A Clinical Trial Advisory Board:
Weaving through the Clinical Trial Maze

At some point in their journey with sarcoma, some patients need to consider the possibility of participating in a clinical trial. It is common for several Phase 1, Phase 2, and Phase 3 clinical trials to exist for each particular type of sarcoma. The trials often use different agents and protocols and have different eligibility requirements. The question immediately arises, "Which is the 'best' study for an individual to participate in?" The patient’s treatment history may limit the choices of trials for which they are eligible. But how does one select from the remaining trials available?

The choice of a clinical trial, even if a Phase 3 trial is an option, is not always obvious. Participating in a particular clinical trial (e.g., Study A), may eliminate a patient from participating in other trials (e.g., Studies B and C) at a later time. This may happen because the eligibility requirements of Studies B and C rule out patients who had been treated with the agent used in Study A. These eligibility dependencies, coupled with the patient’s response to previous treatment regimens (surgery, chemotherapy and radiation) and the patient’s current state of disease progression, often sets up a complex decision making process. Thus, the decision is sometimes guided by anecdotal information known about the responses of patients in the candidate studies (in this example, Studies A, B and C).

Patients may also encounter an additional level of complexity when choosing a clinical trial. In some Phase 3 studies, patients are randomized to receive either the new experimental treatment or the best existing treatment option. These Phase 3 studies are designed to determine which treatment is actually better, the new experimental treatment or the best existing option. Patients who choose studies like these in the hopes of receiving a specific experimental treatment may not receive it at all, but at least they would receive the best current treatment option.

Although a person diagnosed with sarcoma is strongly encouraged to be treated at a sarcoma center,1 not everyone is able to do so because of where they live or because of other family, financial or job-related reasons. It would be extremely useful to have a Clinical Trial Advisory Board of several sarcoma clinicians who, given a patient’s medical history, records and a set of candidate studies, would recommend to the patient and the patient’s medical team a suggested order in which the studies should be undertaken. This board could be international in scope, taking advantage of the insights of sarcoma clinicians around the world. It could consist of perhaps five clinicians who would volunteer their services for one month each year to participate on the board. A second set of five clinicians would take over the next month, etc. throughout the year.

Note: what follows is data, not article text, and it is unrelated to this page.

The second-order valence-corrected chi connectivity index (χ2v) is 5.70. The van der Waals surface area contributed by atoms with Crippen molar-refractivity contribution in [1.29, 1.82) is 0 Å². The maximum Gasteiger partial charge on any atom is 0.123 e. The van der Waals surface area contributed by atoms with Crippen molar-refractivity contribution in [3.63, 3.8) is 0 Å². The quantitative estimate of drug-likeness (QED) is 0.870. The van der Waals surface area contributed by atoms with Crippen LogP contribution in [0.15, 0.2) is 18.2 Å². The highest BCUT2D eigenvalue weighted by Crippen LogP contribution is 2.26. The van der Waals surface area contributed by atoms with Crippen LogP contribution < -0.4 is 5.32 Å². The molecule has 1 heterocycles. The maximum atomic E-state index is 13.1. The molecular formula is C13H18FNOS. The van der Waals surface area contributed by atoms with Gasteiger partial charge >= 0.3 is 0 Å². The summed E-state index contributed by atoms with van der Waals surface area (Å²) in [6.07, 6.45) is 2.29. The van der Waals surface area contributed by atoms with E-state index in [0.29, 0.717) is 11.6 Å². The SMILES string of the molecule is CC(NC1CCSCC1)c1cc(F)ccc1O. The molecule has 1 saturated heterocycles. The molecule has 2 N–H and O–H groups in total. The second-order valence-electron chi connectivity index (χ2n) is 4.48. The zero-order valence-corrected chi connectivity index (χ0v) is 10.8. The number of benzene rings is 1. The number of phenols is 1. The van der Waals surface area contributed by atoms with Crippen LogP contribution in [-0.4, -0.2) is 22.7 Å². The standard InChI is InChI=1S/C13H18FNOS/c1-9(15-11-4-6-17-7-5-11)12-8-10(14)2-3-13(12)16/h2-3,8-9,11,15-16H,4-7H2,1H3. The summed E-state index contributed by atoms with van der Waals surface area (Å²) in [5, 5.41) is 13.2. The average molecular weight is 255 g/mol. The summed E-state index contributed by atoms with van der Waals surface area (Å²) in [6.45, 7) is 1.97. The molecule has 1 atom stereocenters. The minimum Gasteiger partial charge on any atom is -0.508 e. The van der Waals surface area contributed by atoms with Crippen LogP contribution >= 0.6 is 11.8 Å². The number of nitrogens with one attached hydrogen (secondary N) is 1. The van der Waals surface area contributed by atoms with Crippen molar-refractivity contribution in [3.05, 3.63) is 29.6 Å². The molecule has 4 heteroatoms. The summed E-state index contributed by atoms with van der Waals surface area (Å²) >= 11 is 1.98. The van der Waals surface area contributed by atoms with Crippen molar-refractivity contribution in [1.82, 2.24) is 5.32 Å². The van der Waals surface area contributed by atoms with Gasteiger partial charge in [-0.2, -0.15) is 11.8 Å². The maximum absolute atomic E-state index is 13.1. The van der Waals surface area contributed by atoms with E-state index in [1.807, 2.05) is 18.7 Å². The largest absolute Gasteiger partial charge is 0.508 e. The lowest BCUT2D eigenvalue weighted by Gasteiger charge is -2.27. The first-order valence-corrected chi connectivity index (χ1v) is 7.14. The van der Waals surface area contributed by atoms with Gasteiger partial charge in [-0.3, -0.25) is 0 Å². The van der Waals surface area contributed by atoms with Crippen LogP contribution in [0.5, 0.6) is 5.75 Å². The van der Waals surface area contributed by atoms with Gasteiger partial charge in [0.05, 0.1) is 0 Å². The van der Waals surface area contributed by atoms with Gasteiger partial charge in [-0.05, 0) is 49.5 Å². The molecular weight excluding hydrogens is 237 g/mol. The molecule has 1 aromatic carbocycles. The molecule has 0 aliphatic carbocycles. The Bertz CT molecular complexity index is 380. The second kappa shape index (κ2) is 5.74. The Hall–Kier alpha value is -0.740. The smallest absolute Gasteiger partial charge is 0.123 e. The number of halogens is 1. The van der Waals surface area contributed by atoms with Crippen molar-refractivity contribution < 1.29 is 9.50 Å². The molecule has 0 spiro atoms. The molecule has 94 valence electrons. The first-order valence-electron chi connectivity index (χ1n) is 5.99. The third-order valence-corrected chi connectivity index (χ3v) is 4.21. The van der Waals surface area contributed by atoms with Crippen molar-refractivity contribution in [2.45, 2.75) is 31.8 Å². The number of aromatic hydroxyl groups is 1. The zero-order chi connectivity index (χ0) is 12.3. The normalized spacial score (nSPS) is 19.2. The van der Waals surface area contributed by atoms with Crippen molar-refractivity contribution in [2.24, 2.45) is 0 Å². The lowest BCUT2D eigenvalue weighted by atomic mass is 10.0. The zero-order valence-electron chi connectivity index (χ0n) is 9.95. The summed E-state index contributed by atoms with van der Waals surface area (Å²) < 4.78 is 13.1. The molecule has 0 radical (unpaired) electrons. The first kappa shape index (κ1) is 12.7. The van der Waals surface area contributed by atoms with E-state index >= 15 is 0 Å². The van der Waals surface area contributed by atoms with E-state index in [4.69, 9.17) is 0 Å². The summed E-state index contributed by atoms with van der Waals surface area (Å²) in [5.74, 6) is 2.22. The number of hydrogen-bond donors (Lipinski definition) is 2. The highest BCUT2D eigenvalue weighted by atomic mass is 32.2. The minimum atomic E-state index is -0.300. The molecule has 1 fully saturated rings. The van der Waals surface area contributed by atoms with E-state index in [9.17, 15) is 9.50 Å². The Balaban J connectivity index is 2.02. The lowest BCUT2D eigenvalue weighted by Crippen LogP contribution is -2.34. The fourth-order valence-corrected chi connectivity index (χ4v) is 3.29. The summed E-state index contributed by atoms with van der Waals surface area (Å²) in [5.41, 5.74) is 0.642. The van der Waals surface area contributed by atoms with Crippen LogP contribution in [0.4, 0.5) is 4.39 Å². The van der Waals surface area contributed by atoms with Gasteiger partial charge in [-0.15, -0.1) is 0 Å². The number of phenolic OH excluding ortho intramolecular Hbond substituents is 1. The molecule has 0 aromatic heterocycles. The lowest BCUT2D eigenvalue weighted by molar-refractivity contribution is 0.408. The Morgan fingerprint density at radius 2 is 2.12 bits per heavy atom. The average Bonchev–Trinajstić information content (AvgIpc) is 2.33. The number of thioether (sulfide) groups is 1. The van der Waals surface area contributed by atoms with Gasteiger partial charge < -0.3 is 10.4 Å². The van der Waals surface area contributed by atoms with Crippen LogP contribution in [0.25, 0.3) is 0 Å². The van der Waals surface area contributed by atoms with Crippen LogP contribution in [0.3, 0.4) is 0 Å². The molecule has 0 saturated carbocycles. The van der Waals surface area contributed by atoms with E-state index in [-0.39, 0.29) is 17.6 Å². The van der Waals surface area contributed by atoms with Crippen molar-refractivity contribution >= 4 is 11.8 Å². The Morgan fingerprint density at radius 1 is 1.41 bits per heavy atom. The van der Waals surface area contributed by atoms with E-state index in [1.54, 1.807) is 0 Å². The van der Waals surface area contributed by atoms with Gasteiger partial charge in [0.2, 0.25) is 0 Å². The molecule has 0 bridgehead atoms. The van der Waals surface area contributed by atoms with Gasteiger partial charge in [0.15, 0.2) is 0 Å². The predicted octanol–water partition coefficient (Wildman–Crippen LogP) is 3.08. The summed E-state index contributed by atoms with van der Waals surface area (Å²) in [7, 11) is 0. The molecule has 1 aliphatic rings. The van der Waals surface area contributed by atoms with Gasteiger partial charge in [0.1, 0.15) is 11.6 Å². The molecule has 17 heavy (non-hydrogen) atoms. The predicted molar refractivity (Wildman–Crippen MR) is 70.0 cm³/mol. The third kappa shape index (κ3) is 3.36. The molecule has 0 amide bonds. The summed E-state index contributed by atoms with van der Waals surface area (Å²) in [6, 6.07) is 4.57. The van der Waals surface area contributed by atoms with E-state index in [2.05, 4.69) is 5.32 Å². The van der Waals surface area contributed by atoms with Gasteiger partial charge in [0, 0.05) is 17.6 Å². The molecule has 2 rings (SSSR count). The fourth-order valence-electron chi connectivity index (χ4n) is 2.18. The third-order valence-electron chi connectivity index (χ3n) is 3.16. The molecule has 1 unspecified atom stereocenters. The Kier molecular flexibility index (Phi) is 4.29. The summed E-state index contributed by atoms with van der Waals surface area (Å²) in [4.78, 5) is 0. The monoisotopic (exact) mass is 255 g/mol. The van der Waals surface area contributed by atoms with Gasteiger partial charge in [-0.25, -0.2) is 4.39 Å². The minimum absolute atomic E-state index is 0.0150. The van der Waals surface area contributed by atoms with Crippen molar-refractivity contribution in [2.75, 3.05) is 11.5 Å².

This board could be a valuable resource to patients and their medical teams as well as a valuable experience to the clinicians serving on it. The discussions leading up to making a set of recommendations could prove very useful in increasing knowledge about the trials among clinicians. A shared research database could be formed that would contain relevant parts of the patient’s medical history (anonymously), the trials considered, the recommendations, and follow-up information such as the outcome of the patient’s participation in the recommended studies.

The formation of such a board is not without some important issues that must be addressed. Standards would need to be established as to what information the patient’s physician would submit to the board and in what form it would be submitted. There must be a mechanism in place to accommodate for the medical liability of the rotating members of the board. Many clinical trials are limited to countries within a given continent. What is the patient to do if the "best" clinical trial is being conducted on another continent? For many, the financial hardships of travel, housing, and related costs and impact of the time spent away from home and family may be too much to bear. There may be instances where the board needs a consultation or review by an outside expert (e.g., a sarcoma pathologist or a radiologist) who also needs access to the relevant medical data. Accommodations need to be made to allow this review to happen in a timely manner. Further, because of the patient’s medical history and disease progression, there may be situations in which there does not appear to be a "best" answer.

If a Clinical Trials Advisory Board proves too difficult to establish, perhaps an alternative mechanism such a s a Clinical Trials Forum could be initiated where a patient’s medical case would be presented and discussed with the intent of helping guide the patient and the patient’s medical team to the "best" trial. An identified group of sarcoma experts would have access to participate in the forum for a given period of time, as in the case of the board. In fact, a Clinical Trials Forum might be a potential stepping stone to forming a Clinical Trials Advisory Board.


1. Goldstein-Rice, Elizabeth. The Importance of Treatment at a Specialty Center for Sarcomas. ESUN 2008 Dec; 5(6).